As I mentioned in a recent column, my wife and I are closely following the Arizona Diamondbacks this season. I think we’re typical fans. While we like the homeruns, great defensive plays and wins, we don’t necessarily like the spitting.
I may be the only person in the country who can say this, but I actually have a theory about baseball spitting. Wil’s Official Theory About Baseball Spitting is that I can predict who will be a Major League Baseball player by evaluating a group of 4-1/2- to 6-year-old boys. The ones who can hurl a stream of saliva in a dramatic arc without moving their little lips will be professional baseballers.
It’s my contention that the ability to spit develops well before the skills involved with running, batting and package adjustment. In fact, I think it’s how many young men make the decision of which sport to enter. Basketball players don’t spit. Hockey players don’t spit. Football players spit very little. Obviously, if you are adept at spittle shooting, you look for a baseball contract.
I’ve noticed that there are at least three categories of saliva spurters. The more practiced can launch a tight spiral of drool between the teeth without altering their facial expressions. Doing so becomes as automatic as blinking the eyes. Firing unintended little liquefied projectiles into the soup or salad would be embarrassing for most people at a formal restaurant dining table, but hey, we’re talking professional baseball players here — accommodations are made.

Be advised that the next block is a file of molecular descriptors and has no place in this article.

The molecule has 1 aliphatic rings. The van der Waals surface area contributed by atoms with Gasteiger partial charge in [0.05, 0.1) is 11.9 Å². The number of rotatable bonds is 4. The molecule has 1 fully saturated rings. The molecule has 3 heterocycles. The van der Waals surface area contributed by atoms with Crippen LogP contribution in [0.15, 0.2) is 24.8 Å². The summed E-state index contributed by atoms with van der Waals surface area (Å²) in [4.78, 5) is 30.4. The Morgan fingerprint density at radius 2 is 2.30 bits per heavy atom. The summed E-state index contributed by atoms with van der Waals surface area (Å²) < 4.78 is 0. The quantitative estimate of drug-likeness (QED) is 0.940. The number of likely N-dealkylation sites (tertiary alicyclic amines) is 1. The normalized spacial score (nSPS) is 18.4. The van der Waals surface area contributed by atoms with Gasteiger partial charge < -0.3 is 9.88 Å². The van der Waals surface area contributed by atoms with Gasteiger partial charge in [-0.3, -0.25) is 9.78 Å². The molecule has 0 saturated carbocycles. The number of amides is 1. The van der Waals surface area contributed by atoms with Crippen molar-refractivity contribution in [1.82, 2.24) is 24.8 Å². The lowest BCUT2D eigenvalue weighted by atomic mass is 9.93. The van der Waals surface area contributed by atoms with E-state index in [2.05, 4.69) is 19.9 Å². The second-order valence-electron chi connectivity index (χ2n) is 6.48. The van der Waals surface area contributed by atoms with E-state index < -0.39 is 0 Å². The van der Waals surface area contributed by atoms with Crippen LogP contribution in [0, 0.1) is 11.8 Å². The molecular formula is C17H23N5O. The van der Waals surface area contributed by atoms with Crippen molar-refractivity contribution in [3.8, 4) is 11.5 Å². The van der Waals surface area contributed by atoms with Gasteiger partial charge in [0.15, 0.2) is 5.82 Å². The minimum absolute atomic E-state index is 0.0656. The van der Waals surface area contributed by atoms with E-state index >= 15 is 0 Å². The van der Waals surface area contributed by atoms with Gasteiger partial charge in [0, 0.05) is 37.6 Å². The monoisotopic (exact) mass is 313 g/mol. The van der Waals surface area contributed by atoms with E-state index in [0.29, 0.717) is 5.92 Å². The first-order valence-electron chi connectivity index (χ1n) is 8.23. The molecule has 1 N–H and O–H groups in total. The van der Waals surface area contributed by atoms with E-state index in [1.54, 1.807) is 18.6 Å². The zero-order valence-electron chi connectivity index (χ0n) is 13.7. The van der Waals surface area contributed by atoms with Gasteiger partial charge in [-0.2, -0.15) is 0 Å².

The second category of spitter must consciously coordinate the tongue, the teeth, most of the facial muscles, the neck and the lips. Despite the fact that these players really focus, the result is usually an uneven spray of droplets that barely clear the uniform and shoes. Except on breezy days.
Then, of course, we have the men with the heavy beards and mustaches. Even in this column, I will not further describe the consequences of when drool meets whisker.
Well, just why can’t baseball players play baseball without spitting? One explanation is that from late in the 19th century, most players chewed tobacco. Spitting was a better alternative to swallowing, so I hear. Even though tobacco has been largely replaced with gum, the spitting has, apparently, remained a cultural imperative.
At one time, baseball cleats were designed to help with dry footing in the base paths. Now, with spitting being such an important part of the game, cleats are designed to negotiate base paths that have turned to slurry. Why then I ask you, are baseball games delayed because of a little rain?
Based on my intense research, only one Major League Baseball player reportedly didn’t spit; Joe DiMaggio. Maybe Marilyn Monroe wouldn’t allow it?
I played little league baseball as did almost every other American boy. I don’t remember spitting or seeing anyone else flinging saliva around the diamond. Maybe that’s because in those days, baseball wasn’t such a hit on TV. We didn’t see the big boys doing it so there was no reason for us to.
I once heard of a magnificent solution to most of our budgetary woes. Since most athletic stadiums are built with municipal dollars, and since spitting in public buildings is illegal, players could be fined $5,000 for each spit spurt. That money could be used to feed to the hungry, pay down our national debt, rebuilt our military and our infrastructure, conquer cancer and heart disease.
Maybe Major League Baseball could even afford to supply each player with a dainty little handkerchief to contain the habit.
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